grim, Norman determination to make their deaths
costly to the foe. This fancy gave an impetus to
his arm, a force to his blows that caused his quarter
of the circle to be avoided by all save the most
daring. And these kept cautiously out of reach,
craftily endeavoring to entice him beyond his post
and thus expose the others; but he instantly saw
through their stratagem.
Keep close, fellows," he said, speaking over
his shoulder. "If they get between us we shall
catch particular fits !"
And the trio stood close. But what craft could
not accomplish accident brought about; for it hap-
pened that Dane and Harry struck out at the same
instant, and as they swung back their towels for a
new blow, the weapons became lovingly entwined,
and Harry's blow was so much the stronger that
in the twinkling 'of an eye Dane found himself flat
upon his back, with his shoulders feeling out of
joint, and a myriad of blue and white stars scintil-
lating before his eyes as the blue-flashing elec-
tricity gleams around a dynamo.
Twenty towels arose in the air, heavy as blud-
geons; the ring broke and closed in with shouts
of exultation; but Harry took one step backward,
and standing across Ed's prostrate form, forced all
back, again and again, while Rankin coolly guarded
his quarter-circle as before. The ring became
formed again, and there was a pause in the strife;
Harry glanced around for a moment, and then
bent forward to assist Dane to rise. As he did so,
Mitchell stepped suddenly up from behind and
swung his towel around his head. Thud !
Harry Wylie fell forward over the body of his
friend without a word.
There was a loud laugh, a hiss or two, and then
a rush. But Harry did not rise. Some one quickly
seized Mitchell's towel, which seemed to hang very
heavily,-a lump of sea-coal was found to be
knotted into the end i

Elsewhere around the hall the fun was still seeth-
ing, fast and furious. Only in that little knot in
the center was there rest, like the still calm that
marks the center of a cyclone, the hollow core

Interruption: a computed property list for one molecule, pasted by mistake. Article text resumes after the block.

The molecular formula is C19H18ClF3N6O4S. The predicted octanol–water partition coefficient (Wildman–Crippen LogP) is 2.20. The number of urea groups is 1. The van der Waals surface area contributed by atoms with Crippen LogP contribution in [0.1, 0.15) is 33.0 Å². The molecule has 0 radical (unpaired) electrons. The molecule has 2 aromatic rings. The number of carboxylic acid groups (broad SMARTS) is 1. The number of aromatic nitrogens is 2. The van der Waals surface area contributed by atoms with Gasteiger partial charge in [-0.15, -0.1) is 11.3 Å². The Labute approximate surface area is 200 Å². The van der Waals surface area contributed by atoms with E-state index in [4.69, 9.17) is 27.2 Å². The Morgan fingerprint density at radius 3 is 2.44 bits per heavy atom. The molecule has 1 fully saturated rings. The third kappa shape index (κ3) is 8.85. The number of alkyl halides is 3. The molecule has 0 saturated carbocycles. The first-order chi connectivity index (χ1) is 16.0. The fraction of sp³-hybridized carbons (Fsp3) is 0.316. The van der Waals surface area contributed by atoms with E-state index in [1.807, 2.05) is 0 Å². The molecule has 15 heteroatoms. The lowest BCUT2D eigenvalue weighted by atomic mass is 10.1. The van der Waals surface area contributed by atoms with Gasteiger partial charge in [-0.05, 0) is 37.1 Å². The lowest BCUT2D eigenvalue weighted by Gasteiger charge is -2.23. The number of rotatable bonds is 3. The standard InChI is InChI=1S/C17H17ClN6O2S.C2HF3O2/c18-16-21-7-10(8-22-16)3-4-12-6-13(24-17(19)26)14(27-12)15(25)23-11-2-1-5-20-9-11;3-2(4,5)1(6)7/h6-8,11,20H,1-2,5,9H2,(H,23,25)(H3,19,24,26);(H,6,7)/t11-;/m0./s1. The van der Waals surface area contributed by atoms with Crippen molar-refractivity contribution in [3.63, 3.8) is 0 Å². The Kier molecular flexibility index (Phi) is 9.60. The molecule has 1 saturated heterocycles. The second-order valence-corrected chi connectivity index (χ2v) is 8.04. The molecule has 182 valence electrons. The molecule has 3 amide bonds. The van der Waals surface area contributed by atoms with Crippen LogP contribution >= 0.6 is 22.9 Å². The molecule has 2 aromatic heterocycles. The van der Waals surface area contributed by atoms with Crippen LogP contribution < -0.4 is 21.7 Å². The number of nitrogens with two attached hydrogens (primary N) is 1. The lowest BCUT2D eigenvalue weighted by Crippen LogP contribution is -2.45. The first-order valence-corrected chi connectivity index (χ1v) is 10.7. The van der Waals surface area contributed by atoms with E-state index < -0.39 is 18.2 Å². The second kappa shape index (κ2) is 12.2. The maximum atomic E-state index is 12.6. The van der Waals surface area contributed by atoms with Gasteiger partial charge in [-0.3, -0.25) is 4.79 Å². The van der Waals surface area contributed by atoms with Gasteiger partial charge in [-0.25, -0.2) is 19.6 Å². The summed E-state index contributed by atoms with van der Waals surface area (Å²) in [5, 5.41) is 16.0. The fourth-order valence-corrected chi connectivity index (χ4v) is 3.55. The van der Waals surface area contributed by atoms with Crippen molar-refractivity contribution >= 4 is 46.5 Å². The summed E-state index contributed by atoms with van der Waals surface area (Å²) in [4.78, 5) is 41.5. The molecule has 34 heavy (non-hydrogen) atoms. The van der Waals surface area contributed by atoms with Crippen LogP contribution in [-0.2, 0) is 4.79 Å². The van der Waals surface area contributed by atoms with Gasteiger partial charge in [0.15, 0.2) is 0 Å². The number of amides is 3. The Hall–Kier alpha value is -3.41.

around which wheel the lightning winds.
No one noticed them save to rub against them
by accident and to fly spinning off at a tangent.
The building shook and trembled under rushing
feet, the alcoves echoed and re-echoed, the ewers
and pitchers in the sleeping-rooms rattled and
clattered against one another, and now and then a
faint crash told of the fall of some insecure orna-
The little Doctor still stood by the recess, with
hands clasped behind his head, watching the frolic
with twinkling eyes and a general air indicating
that he, too, should enjoy nothing more than to
grasp a towel and rush in among them. But the
instant that his quick eye caught symptoms of im-
pending trouble,- the flash of an angry glance,
the doubling of a fist, -he stepped backward to the
great gong and swung the beater lustily around his
"Whang! !"
At the stroke every voice was silent, every form
motionless; as though the Doctor had been another
Perseus and had held aloft the Gorgon's head.
Even those upon the floor made no attempt to rise,
but sat there, panting.
"Let each boy drop his towel just where he
is! the Doctor shouted. Into your beds, every
one of you, while you are warm, and, if you don't
have colds in the morning, thank your stars that
your physician is an Irishman March! "
Hurrah for the Donnybrook Doctor! shouted
a private in the rear, amid a roar of laughter, as